tations. Two features are observed. First, a large number
of nuclei are present at the leading edge. Obviously the
density is highest at the stagnation point (colored in red)
because the nuclei rebound against the wall and reside a
longer time in this region of low velocity. Second, the
presence of cells with a high nuclei content in the region
of low pressure should be investigated. In this region
the velocity is high and the residence time of a nuclei is
therefore very short. From one instantaneous picture to
another, the nuclei distribution is completely different.
Thus we calculate an average of the positions occupied
by the nuclei during their trajectory. Figure 4 shows the
results for case LPT6 and LPTi, n ,. The average nu
clei distribution confirms the accumulation of nuclei at
the stagnation point (colored in red) A large number
of nuclei are also observed in a part of the low pressure
region near the leading edge. However the results show
that the nuclei are not present on average in the boundary
layer of the hydrofoil.
In order to compare the influence of the size and the
density, as well as the turbulence modeling, the aver
aged nuclei distribution has been sampled on vertical
lines through the low pressure region (Figure 5). In or
der to compare the nuclei density for different values of
particle diameter Dp (case LPT1 to LPT6), the nuclei
density is scaled and divided by (Dp 106 3 in Figure
6. For all the cases, large fluctuations appear near the
surface, followed by smaller fluctuations and then the
nuclei density is almost constant and equal to the nu
clei density injected. The size and density influence on
the nuclei density is not important. The results are sim
ilar for each sampling line, therefore only one of them
is presented here, in Figure 6 and 7. Near the surface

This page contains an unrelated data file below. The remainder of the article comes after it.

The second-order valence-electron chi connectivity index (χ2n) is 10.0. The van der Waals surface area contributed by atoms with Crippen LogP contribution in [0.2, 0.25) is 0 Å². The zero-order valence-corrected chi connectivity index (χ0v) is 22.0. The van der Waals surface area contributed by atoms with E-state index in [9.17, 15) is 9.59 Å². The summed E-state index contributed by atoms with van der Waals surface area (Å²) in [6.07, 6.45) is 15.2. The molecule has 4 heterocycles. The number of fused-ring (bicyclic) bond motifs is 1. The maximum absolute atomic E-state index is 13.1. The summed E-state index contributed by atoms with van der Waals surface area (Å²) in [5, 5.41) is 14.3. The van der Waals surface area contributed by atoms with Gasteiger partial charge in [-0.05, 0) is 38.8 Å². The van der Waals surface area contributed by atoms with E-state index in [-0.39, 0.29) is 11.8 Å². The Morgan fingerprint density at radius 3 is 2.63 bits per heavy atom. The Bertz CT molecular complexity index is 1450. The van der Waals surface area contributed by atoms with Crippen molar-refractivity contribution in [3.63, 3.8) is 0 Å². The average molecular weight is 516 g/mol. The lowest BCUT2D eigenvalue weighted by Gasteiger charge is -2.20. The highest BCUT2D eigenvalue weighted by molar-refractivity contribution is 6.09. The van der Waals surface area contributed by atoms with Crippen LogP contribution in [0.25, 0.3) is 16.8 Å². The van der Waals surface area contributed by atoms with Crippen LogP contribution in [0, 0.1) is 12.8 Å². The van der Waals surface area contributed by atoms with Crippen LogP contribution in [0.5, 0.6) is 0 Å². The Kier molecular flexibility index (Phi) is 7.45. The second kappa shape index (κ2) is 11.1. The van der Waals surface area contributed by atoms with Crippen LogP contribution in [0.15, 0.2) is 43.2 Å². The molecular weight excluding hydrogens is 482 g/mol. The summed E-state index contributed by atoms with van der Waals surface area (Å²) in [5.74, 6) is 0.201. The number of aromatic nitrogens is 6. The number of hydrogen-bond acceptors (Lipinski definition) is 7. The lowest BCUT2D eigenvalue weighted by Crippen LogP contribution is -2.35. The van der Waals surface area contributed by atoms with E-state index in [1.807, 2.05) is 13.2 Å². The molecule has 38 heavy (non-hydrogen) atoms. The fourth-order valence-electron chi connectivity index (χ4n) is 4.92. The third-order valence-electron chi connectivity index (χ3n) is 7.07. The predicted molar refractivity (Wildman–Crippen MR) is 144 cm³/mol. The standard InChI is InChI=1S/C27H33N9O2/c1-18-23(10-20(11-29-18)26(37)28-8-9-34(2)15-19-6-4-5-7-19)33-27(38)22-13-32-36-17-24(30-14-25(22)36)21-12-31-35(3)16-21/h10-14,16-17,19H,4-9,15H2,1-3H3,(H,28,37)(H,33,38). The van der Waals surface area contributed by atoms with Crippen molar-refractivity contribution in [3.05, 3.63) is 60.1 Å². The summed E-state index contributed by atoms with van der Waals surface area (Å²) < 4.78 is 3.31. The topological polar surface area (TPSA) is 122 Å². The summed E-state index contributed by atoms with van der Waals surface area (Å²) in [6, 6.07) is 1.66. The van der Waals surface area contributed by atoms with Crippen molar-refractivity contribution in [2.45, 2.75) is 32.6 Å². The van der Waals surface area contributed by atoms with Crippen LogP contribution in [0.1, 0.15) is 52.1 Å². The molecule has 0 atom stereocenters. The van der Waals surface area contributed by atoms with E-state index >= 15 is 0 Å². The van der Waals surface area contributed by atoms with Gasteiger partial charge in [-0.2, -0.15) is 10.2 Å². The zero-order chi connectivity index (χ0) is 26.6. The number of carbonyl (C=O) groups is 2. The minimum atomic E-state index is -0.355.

the nuclei density reaches peak value up to five time the
Figure 6: Sensitivity to particle size, sampling line 2
0 00012
y [m]
Figure 7: Sensitivity to particle density, sampling line 3
mean value but it also has very low values. This behav
ior is probably due to the very small size of the cells in
this region. The interesting feature is the presence of the
smaller fluctuations over the mean value which confirms
that the concentration of nuclei is higher quite close to
the surface.
The random walk model has an impact on the nuclei
7th International Conference on Multiphase Flow,
ICMF 2010, Tampa, FL, May 30 June 4, 2010
Table 2: Summary of the cases with a prescribed non
uniform nuclei distribution. N is the nuclei
concentration in the domain. 6N is the thick
IleSs of the layer with high concentration of nu
Clei, i.e. Where N=10 .
6N=0.5 6N=1 6N=2 6N=4
N=102 case 1 case 2 case 3 case 4
N=104 CRSe 5 case 6 case 7 case 8
ol '
no un nn 
case 2
.case 3 
case 4
case 5
case
O 0 02 0 04 0 06 0 08 0 1 0 12 0 14
LPT 1
~LPT 1RW
 ;1 '~
0025 0 03 0 035 0 04 0 045 0 05 0 055
y [m]
006
0 00025
Figure 8: Sensitivity to Random Walk model, sampling
l* me
distribution, as shown in Figure 8. The nuclei appear
closer to the surface, the high fluctuations near the sur
face are reduced and the smaller fluctuations are trans
lated upward. This means that a even higher nuclei den
sity is predicted quite close to the surface.
Effect of inhomogeneous nuclei distribution
The Sauer model assumes a homogeneous nuclei dis